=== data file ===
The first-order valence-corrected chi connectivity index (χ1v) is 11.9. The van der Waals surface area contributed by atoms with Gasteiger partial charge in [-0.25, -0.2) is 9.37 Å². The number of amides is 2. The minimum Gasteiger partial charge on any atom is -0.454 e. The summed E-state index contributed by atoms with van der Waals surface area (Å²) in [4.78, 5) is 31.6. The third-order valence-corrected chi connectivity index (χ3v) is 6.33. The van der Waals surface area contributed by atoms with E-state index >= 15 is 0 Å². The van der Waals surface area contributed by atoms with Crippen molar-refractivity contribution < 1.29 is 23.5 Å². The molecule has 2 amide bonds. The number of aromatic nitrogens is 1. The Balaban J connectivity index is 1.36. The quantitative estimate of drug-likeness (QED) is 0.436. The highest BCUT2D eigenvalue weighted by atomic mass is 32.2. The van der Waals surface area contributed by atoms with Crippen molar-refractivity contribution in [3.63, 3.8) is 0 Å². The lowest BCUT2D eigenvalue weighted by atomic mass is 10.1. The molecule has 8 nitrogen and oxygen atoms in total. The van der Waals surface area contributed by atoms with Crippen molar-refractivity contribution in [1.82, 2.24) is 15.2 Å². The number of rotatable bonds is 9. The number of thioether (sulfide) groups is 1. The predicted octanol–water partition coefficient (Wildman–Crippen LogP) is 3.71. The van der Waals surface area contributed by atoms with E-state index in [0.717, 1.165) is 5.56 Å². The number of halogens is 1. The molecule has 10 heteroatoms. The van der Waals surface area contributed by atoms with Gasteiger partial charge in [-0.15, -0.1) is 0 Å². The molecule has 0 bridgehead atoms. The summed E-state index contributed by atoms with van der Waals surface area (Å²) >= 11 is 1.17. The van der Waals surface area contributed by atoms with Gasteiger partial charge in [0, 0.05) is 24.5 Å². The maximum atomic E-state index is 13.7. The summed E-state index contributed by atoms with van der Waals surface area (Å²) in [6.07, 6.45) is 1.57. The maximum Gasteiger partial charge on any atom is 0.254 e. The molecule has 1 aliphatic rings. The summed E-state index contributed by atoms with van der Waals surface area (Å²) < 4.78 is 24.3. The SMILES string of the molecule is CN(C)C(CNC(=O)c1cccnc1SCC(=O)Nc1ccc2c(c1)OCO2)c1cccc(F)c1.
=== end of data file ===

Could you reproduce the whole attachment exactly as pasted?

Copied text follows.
The first-order valence-corrected chi connectivity index (χ1v) is 11.9. The van der Waals surface area contributed by atoms with Gasteiger partial charge in [-0.25, -0.2) is 9.37 Å². The number of amides is 2. The minimum Gasteiger partial charge on any atom is -0.454 e. The summed E-state index contributed by atoms with van der Waals surface area (Å²) in [4.78, 5) is 31.6. The third-order valence-corrected chi connectivity index (χ3v) is 6.33. The van der Waals surface area contributed by atoms with E-state index >= 15 is 0 Å². The van der Waals surface area contributed by atoms with Crippen molar-refractivity contribution < 1.29 is 23.5 Å². The molecule has 2 amide bonds. The number of aromatic nitrogens is 1. The Balaban J connectivity index is 1.36. The quantitative estimate of drug-likeness (QED) is 0.436. The highest BCUT2D eigenvalue weighted by atomic mass is 32.2. The van der Waals surface area contributed by atoms with Crippen molar-refractivity contribution in [3.63, 3.8) is 0 Å². The lowest BCUT2D eigenvalue weighted by atomic mass is 10.1. The molecule has 8 nitrogen and oxygen atoms in total. The van der Waals surface area contributed by atoms with Crippen molar-refractivity contribution in [1.82, 2.24) is 15.2 Å². The number of rotatable bonds is 9. The number of thioether (sulfide) groups is 1. The predicted octanol–water partition coefficient (Wildman–Crippen LogP) is 3.71. The van der Waals surface area contributed by atoms with E-state index in [0.717, 1.165) is 5.56 Å². The number of halogens is 1. The molecule has 10 heteroatoms. The van der Waals surface area contributed by atoms with Gasteiger partial charge in [-0.15, -0.1) is 0 Å². The molecule has 0 bridgehead atoms. The summed E-state index contributed by atoms with van der Waals surface area (Å²) >= 11 is 1.17. The van der Waals surface area contributed by atoms with Gasteiger partial charge in [0, 0.05) is 24.5 Å². The maximum atomic E-state index is 13.7. The summed E-state index contributed by atoms with van der Waals surface area (Å²) in [6.07, 6.45) is 1.57. The maximum Gasteiger partial charge on any atom is 0.254 e. The molecule has 1 aliphatic rings. The summed E-state index contributed by atoms with van der Waals surface area (Å²) < 4.78 is 24.3. The SMILES string of the molecule is CN(C)C(CNC(=O)c1cccnc1SCC(=O)Nc1ccc2c(c1)OCO2)c1cccc(F)c1.